• What a pleasant surprise to see your blooming daylily – mine are long gone. Isn’t it nice to have the colorful foliage to look forward to now? Happy GBBD!

  • I am sad to see my garden plants dying, too. Very few blooms left here, mostly marigolds. But delighted with the onset of fall colors, so vivid and bright!

  • Death, but such a beautiful demise. Happy Bloom Day Pat.~~Dee

  • A frost already-winter is truly on the way. We feel changes int he air too. I was tempted by that corkscrew grass at the nursery last week but wasn’t sure how it would fare over the winter. It was a very touchable plant. Hope you get to enjoy some of your lovely blooms for a little longer.

  • I love red daylillies – I’ve never come across that variety here in the UK. Happy GBBD.

  • We haven’t had our first frost in upstate NY but the trees are finally coloring. As for the rain – I feel your pain! Happy GBBD, as we both put our flower gardens to bed for the winter.

  • So sad to see our gardens in retreat. But your mums, salvia, and rose are beautiful! And the fall color is spectacular! Happy GBBD!

  • Pat

    Rebecca – Annuals do make a big difference in the fall. I’m going to try and remember that too.
    Dee – A sweet demise, and I am ready for a little rest.
    Rockrose – I am not counting on that corkscrew grass overwintering, but I have enjoyed looking at it all summer.
    Rosie – Ann Varner was the first daylily on my Daylily Bank and she is a real winner.
    Alana – Thanks for visiting. I suspect we have similar climates. Most of the time I love and welcome the rain, but we have had so much rain over the last 6 weeks or so.
    Holley – Sometimes I am surprised at how much color there is late in the fall.

  • Lisa at Greenbow

    Funny that you started with a daylily. It jogged my memory about a daylily that is blooming in my garden. This is the first time it has ever rebloomed. I think the weather confused it. You have lots still blooming. Happy GBBD.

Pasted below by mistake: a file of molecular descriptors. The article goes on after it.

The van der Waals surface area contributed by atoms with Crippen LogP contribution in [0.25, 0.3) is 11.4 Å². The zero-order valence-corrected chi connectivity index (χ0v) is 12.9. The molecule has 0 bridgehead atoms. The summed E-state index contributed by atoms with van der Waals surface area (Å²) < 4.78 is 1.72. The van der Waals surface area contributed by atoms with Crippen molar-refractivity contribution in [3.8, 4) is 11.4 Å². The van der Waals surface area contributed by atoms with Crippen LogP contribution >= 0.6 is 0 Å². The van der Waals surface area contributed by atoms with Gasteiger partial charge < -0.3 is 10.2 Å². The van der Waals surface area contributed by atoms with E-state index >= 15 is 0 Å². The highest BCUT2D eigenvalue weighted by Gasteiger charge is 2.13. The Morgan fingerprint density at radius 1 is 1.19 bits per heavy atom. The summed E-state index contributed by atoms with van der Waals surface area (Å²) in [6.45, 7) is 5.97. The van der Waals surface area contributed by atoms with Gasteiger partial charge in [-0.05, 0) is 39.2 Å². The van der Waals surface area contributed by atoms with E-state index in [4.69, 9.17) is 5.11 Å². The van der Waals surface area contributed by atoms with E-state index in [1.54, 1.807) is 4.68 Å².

• Pat

    Lisa – After more torrential rains last night and high winds we lost the autumnal color of the trees to a large extent. But the blooms continue. It hasn’t been that cold.

  • What a gorgeous tree! I think I have the same salvia–‘Victoria Blue’? It’s such a trooper: I plant it every year. We haven’t had a frost yet, nor have we had the rains you’ve had. But I think the end is near as temperatures are supposed to be much cooler this week. Enjoy the last of the season’s blooms.

  • Pat

    Rose – I think that is Victoria Blue. I plant it every year around the Shed Bed.

  • Lovely post…I just love that pot with the Corkscrew Sedge in it…such a distinctive plant!

  • I like that Grandpa Ott morning glory. I’ve never tried it. I don’t think I have a big enough spot for it, though. I think your love lies bleeding looks good for the size of pot it’s in.

  • I’m so glad you have so many blooms still! Makes it a shorter haul till spring 🙂

  • Pat

    Scott – Thanks for visiting and reminding me of the name of the Corkscrew sedge.